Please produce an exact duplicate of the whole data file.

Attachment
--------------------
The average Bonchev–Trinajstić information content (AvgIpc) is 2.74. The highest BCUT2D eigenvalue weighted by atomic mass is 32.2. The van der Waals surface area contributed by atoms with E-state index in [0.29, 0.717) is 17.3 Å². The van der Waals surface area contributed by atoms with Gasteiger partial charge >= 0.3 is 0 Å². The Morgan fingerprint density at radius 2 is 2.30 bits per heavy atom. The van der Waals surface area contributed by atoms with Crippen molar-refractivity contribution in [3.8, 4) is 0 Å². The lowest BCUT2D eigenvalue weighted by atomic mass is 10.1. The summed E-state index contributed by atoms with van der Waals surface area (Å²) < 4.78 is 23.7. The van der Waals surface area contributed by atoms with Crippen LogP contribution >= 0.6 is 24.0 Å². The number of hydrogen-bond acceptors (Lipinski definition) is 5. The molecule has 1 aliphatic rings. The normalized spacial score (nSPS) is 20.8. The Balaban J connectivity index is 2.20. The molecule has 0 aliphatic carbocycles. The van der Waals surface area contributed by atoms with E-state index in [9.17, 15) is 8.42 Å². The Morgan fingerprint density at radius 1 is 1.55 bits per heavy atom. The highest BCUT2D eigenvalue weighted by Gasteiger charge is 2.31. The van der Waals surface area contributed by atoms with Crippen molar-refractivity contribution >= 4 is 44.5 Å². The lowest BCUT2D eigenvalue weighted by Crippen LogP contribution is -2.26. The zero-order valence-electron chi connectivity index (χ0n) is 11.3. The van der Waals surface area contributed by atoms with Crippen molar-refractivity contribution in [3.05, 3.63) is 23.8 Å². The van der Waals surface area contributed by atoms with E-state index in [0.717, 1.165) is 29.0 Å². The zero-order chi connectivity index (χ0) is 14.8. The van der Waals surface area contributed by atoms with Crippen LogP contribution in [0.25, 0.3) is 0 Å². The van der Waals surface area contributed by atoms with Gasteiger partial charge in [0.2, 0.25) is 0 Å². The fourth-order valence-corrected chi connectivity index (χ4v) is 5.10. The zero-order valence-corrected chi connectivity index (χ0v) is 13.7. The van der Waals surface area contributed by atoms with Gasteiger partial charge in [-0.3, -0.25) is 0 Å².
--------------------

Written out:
The average Bonchev–Trinajstić information content (AvgIpc) is 2.74. The highest BCUT2D eigenvalue weighted by atomic mass is 32.2. The van der Waals surface area contributed by atoms with E-state index in [0.29, 0.717) is 17.3 Å². The van der Waals surface area contributed by atoms with Gasteiger partial charge >= 0.3 is 0 Å². The Morgan fingerprint density at radius 2 is 2.30 bits per heavy atom. The van der Waals surface area contributed by atoms with Crippen molar-refractivity contribution in [3.8, 4) is 0 Å². The lowest BCUT2D eigenvalue weighted by atomic mass is 10.1. The summed E-state index contributed by atoms with van der Waals surface area (Å²) < 4.78 is 23.7. The van der Waals surface area contributed by atoms with Crippen LogP contribution >= 0.6 is 24.0 Å². The number of hydrogen-bond acceptors (Lipinski definition) is 5. The molecule has 1 aliphatic rings. The normalized spacial score (nSPS) is 20.8. The Balaban J connectivity index is 2.20. The molecule has 0 aliphatic carbocycles. The van der Waals surface area contributed by atoms with E-state index in [9.17, 15) is 8.42 Å². The Morgan fingerprint density at radius 1 is 1.55 bits per heavy atom. The highest BCUT2D eigenvalue weighted by Gasteiger charge is 2.31. The van der Waals surface area contributed by atoms with Crippen molar-refractivity contribution >= 4 is 44.5 Å². The lowest BCUT2D eigenvalue weighted by Crippen LogP contribution is -2.26. The zero-order valence-electron chi connectivity index (χ0n) is 11.3. The van der Waals surface area contributed by atoms with Crippen molar-refractivity contribution in [3.05, 3.63) is 23.8 Å². The van der Waals surface area contributed by atoms with E-state index in [0.717, 1.165) is 29.0 Å². The zero-order chi connectivity index (χ0) is 14.8. The van der Waals surface area contributed by atoms with Crippen LogP contribution in [0.25, 0.3) is 0 Å². The van der Waals surface area contributed by atoms with Gasteiger partial charge in [0.2, 0.25) is 0 Å². The fourth-order valence-corrected chi connectivity index (χ4v) is 5.10. The zero-order valence-corrected chi connectivity index (χ0v) is 13.7. The van der Waals surface area contributed by atoms with Gasteiger partial charge in [-0.3, -0.25) is 0 Å².